Hey everyone, today we’re going to be talking Lego. Lego Batman, specifically, as we saw him first in The Lego Movie. He was a side character there, but now he’s front and center in his very own film. So let’s see how he did. As always, this review is spoiler-free, so read on without fear!
Now movies that spin off or give the focus to a side character can work out really well. I really enjoyed The Scorpion King for what it was, not to say anything of films like The Wolverine and Rogue One: A Star Wars Story in terms of quality. Then again, you also get things like Minions, Elektra, and X-Men Origins: Wolverine, which are the complete opposite of the spectrum. Everything I’d seen for this movie had made me really excited for it, and with a character the caliber of Batman, I’d hoped this would be one of those good spin off films. I was not disappointed.
Batman has a hugely rich history, especially cinematically, and they take full advantage of this. This movie is not afraid, and in fact takes a particular glee, in referencing and poking fun at other incarnations of the characters. It’s almost Deadpool-esque in it’s self-awareness and referential humor. They aren’t as blatant as the way Deadpool does it, but there are even a couple of instances where they break the fourth wall. There were some great laughs from this, and many, many Easter eggs for fans. I honestly don’t know how the packed so much in and still had room for an actual movie. That and the soundtrack was awesome, with a few songs showing up I didn’t not expect at all, but really worked.
The animation follows the same format as The Lego Movie, in that absolutely everything is made from Lego that you see in the film. It’s once again extremely well done and they do a really good job in giving Lego Gotham the dark vibe the city is famous for. It’s not overwhelmingly so, but it is quite the contrast from bright, sunny Bricksburg of the first film. I also like that the animation works within the limitations of the Lego medium. The Lego games (my son is playing Lego Batman 2 as I write this), and some of the shows and shorts allow the characters great flexibility of movement that an actual Lego figure can’t do. I like the extra authenticity that it gives to keep it consistent to what is actually possible.
But what about the story? The Lego Movie was such a revelatory surprise in that it had a story with an incredible amount of depth, emotion, and heart. I’m not sure anyone expected a movie that, on the outset, could be seen as a cash grab film based on a beloved toy, to be so friggin’ good. Lego Batman is a worthy follow up in that respect as well. In between the near-constant jokes is a very real story about these characters and their lives. The characters actually have arcs that they go through over the course of the movie, and you actually see how that impacts them. I of course don’t want to go into specifics, but they are done a justice that many, more ‘serious’ endeavors haven’t done them. For example, I really liked how the relationship between Batman and Joker was done. It was familiar but done in a different way than we’ve really seen before, playing on ideas that we’ve seen in things like The Dark Knight but giving it a bit of a twist.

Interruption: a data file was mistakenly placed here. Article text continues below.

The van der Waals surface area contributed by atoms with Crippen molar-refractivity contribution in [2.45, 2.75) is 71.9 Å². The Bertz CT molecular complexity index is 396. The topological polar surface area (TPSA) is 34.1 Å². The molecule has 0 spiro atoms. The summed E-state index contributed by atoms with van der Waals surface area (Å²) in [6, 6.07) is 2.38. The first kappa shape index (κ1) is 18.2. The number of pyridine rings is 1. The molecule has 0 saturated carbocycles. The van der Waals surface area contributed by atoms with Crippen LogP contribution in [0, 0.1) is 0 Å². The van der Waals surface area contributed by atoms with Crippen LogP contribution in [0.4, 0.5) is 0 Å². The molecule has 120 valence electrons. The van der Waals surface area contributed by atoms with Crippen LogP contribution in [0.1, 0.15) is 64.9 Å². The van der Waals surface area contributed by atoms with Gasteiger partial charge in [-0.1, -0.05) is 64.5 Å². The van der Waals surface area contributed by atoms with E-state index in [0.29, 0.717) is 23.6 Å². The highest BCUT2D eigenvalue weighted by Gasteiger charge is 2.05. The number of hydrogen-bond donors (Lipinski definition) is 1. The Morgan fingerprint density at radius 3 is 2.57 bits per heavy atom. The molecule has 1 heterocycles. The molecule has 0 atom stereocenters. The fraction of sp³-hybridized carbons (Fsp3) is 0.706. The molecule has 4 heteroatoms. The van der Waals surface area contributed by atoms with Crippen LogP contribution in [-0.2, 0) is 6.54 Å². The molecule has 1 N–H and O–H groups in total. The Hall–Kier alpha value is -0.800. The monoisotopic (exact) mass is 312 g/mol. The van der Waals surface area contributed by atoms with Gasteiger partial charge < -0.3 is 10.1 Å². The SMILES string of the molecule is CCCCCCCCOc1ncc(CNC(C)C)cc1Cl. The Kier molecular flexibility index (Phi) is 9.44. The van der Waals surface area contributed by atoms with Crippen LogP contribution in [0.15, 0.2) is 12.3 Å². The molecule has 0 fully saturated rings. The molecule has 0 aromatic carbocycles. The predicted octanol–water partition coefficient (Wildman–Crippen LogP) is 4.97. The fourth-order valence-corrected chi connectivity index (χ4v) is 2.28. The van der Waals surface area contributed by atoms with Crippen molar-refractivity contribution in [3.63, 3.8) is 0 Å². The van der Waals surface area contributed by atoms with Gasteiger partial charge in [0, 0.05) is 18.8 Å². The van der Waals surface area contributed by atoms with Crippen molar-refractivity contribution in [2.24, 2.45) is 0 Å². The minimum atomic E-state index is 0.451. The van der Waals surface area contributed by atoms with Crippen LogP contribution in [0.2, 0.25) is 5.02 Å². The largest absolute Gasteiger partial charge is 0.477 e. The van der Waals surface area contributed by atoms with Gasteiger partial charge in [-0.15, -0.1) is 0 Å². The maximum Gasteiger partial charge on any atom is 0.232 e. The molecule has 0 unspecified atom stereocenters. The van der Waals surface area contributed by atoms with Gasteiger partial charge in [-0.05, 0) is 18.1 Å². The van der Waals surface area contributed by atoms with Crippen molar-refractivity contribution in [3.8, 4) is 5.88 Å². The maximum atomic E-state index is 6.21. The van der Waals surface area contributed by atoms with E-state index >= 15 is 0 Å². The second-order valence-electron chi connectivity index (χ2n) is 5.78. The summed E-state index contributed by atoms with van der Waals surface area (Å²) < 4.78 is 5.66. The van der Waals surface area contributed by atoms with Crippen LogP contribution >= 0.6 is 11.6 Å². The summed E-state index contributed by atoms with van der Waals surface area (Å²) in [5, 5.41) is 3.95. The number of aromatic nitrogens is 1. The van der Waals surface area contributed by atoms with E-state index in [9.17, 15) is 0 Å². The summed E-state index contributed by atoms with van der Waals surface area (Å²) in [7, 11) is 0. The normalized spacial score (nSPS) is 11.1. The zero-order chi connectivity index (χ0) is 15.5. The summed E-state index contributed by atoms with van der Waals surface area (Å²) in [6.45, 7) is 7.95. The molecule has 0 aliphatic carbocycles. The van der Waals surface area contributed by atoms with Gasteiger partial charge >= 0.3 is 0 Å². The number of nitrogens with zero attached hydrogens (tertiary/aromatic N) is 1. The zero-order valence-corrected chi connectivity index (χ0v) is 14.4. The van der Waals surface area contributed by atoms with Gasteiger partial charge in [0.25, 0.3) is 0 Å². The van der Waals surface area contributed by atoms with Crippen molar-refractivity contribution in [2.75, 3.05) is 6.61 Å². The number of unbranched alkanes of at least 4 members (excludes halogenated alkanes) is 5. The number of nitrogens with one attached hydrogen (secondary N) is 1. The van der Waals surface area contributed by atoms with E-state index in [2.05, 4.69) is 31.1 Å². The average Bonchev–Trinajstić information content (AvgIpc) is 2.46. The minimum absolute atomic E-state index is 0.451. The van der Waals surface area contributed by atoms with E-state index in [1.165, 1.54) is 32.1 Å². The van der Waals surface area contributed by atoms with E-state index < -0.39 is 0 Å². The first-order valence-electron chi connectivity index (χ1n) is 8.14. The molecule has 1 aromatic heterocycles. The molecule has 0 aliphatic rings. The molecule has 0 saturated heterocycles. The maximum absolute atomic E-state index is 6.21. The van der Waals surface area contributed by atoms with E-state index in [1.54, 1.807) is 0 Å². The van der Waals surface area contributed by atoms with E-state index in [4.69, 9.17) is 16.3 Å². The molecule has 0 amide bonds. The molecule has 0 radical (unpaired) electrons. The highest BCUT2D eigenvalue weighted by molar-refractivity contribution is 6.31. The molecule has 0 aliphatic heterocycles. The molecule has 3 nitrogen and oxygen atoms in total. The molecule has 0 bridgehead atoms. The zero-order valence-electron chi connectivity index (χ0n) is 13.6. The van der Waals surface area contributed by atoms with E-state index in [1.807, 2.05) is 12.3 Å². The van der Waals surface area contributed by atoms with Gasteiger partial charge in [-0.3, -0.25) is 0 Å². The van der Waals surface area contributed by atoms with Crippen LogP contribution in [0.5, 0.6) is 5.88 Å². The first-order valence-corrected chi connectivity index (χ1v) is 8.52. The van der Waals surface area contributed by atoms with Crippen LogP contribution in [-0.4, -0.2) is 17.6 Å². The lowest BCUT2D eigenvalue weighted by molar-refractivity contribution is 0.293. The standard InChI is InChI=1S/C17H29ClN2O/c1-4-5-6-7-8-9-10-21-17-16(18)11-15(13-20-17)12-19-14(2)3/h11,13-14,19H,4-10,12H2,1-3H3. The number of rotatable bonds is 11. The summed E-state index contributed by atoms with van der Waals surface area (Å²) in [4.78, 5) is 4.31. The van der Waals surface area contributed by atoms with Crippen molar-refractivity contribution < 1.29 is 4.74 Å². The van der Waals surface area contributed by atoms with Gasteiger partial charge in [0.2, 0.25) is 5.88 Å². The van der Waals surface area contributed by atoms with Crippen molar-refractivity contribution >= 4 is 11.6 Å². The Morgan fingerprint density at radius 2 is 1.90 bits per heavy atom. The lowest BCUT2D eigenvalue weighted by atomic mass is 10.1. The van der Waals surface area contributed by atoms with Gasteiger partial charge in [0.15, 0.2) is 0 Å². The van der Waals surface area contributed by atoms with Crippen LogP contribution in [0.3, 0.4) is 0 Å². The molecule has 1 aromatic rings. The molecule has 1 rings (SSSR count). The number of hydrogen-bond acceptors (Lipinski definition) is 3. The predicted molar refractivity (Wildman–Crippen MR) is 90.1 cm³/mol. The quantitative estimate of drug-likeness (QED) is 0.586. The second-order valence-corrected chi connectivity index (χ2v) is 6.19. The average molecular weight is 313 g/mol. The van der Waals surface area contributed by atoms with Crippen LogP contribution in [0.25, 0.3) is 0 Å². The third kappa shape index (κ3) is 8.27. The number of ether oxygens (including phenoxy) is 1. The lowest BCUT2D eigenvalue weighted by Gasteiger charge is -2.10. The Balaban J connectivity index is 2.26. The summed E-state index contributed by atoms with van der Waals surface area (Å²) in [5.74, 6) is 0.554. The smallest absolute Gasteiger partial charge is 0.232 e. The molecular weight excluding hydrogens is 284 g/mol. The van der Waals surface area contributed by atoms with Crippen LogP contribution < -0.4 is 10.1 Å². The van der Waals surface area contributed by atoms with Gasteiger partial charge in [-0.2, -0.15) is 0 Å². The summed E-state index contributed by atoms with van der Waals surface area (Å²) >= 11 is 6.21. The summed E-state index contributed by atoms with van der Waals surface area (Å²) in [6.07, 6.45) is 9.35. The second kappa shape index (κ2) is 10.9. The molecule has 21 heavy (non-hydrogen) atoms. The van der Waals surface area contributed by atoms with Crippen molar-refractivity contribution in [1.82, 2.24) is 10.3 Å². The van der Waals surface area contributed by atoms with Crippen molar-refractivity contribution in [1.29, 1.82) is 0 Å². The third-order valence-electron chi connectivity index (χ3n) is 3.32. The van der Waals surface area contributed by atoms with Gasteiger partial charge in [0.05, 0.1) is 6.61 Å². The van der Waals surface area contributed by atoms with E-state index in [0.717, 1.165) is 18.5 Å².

The cast of the film is also on point. Will Arnett is back as Batman, and while he’s the same broody jerk we’ve seen before, you actually get some moments where you really see through the façade to the damaged guy underneath in a way that other Batmans (Batmen?) aren’t often able to convey. You actually start to feel for, or at least understand him. I wasn’t sure how Michael Cera’s Robin was going to play out, but rather than being the annoying sidekick we see so often, you really feel for him too and he really does contribute a lot to the story and the movie overall. Rosario Dawson is a kick-ass Barbara Gordon and Ralph Fiennes has the perfect dry, almost-snark for Alfred. The whole cast is really excellent, and I was surprised how much I enjoyed Zach Galifianakis as the Joker. He was really good, and he did the voice in a way that was distinct from the other versions we’ve seen; not too Hamill, not too Ledger, not too Nicholson. It was really nice to see him do something fresh that really worked.
So, in conclusion, Lego Batman is a really fun, fairly frenetic ride that’s going to appeal to both kids and adults without talking down to either. There’s a ton of stuff for both sides to enjoy and overall is not just a good Lego movie, but a really, really good Batman movie. I honestly got more emotional heft out of it as an actual Batman story than the Snyder film and Nolan trilogy. I’d venture to say that in that respect, as a Batman movie, ignoring the rest, it’s the best since The Dark Knight. Overall, I absolutely recommend it and I think it’s a film that everyone can enjoy, from a kid seeing Batman on screen for the first time to the cynical veteran fan who’s seen it all. Go check it out.